Cyprus Mail
Cyprus

Lack of integration programmes leading to ghettoisation

Syrian asylum seekers arriving in the Paphos district last year

As the government announced tough new measures this week to curb illegal migration, the need for effective, long-term integration programmes for refugees and asylum seekers already here is becoming desperate, stakeholders say.

The government says 3.8 per cent of the island’s population is asylum seekers. In a press conference on Friday when he announced the new measures, Interior Minister Nicos Nouris said the number of arrivals to the island reached 34,000 “almost the entire population of Paphos”.

The measures include cutting down on student visas for third-country nationals, a clampdown on sham marriages and creating a list of 21 safe countries whose nationals will not be considered for asylum.

Whatever the efficacy of the measures, proper integration for existing refugees and migrants remains crucial.

“A lot of these migrants, did not go to school, grew up in violence, carry their own traumatic experiences and all you give them is €200 coupons and €100 for rent. They get sent off to make do on their own and then one day we realise there may be problems,” head of migrant support group Kisa, Doros Polykarpou told the Sunday Mail.

At the moment, an individual asylum seeker can receive a total of €361 per month. This is broken down in €186 for food, clothing and footwear coupons, €75 as an allowance for electricity, water and minor expenses in the form of cash or cheque and a rental allowance of €100 paid directly to a landlord on the basis of a signed lease agreement.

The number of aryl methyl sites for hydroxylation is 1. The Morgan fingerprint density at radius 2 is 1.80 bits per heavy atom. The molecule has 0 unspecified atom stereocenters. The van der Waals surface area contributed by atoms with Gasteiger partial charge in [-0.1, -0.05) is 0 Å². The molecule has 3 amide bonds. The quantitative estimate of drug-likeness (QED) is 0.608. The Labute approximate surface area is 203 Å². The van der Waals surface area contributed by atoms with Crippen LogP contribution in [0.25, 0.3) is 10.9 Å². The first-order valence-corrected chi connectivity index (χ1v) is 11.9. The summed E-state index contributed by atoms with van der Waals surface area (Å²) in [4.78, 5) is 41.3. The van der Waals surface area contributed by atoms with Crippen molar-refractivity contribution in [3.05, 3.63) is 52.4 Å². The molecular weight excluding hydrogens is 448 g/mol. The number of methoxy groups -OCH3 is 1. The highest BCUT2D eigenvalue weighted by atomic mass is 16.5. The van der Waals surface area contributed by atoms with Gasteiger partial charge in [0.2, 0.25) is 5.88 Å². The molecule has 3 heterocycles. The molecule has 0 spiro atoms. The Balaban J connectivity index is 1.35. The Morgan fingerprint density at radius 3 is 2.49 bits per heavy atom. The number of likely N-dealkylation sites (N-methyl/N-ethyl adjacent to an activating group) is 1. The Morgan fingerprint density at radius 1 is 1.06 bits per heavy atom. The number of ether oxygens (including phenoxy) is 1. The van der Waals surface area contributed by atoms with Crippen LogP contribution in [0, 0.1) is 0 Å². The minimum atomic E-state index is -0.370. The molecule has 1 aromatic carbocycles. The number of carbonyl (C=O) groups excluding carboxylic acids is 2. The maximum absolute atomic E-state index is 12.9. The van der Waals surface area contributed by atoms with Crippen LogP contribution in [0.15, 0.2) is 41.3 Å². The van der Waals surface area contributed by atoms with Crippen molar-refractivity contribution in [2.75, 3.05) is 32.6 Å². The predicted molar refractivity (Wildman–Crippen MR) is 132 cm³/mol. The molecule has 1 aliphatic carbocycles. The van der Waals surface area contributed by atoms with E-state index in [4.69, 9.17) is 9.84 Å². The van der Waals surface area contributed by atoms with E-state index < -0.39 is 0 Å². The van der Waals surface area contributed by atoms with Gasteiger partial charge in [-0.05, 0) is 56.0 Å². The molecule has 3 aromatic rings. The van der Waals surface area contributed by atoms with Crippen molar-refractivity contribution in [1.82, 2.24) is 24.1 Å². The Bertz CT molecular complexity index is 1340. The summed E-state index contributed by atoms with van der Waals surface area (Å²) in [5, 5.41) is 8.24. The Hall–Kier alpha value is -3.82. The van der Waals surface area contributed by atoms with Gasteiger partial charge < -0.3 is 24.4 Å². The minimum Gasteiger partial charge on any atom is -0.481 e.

After one month they are allowed to look for work in limited fields such as agriculture, waste management, cleaners or food delivery.

“These people are trying to survive,” said executive manager of NGO Caritas Cyprus, Elizabeth Kassinis.

Though the number of migrants arriving on the island began increasing in 2017, Kassinis says “Cyprus was not prepared for this inflow.”

This was not only in terms of the reception centres but in managing all the intricacies in supporting the migrants.

“Social welfare was struggling to manage its existing caseloads and so was understandably overwhelmed by the large number of asylum seekers that also became their responsibility to sustain,” she added.

The latest UNHCR factsheet published on April 1 points out that 1.46 per cent of the population, translating to 12,410 individuals have already been granted international protection in Cyprus since 2002. The remaining 2.35 per cent, or 19,960 of applications are pending.

This means that asylum seekers are 2.35 per cent of the population. The government quoted 3.8 per cent appears to comprise both asylum seekers and those whose application has been reviewed and been granted a protection status.

In some areas, the pressure of numbers and lack of integration measures have spiralled into violence including knife crime.

Where violence is concerned, police spokesman Christos Andreou told the paper that “in some areas with migrant clusters, an increase in crime has been observed.”

Chlorakas is a case in point. In recent months, residents – both local and refugees that have long settled into the village – have voiced concerns over gangs in the area consisting of recently settled, mostly young male Syrians.

“This is not to present something in a racist manner but for instance, in some parts of the Middle East, carrying a knife in daily life may be a normal way of life. In Cyprus this is forbidden,” Andreou said.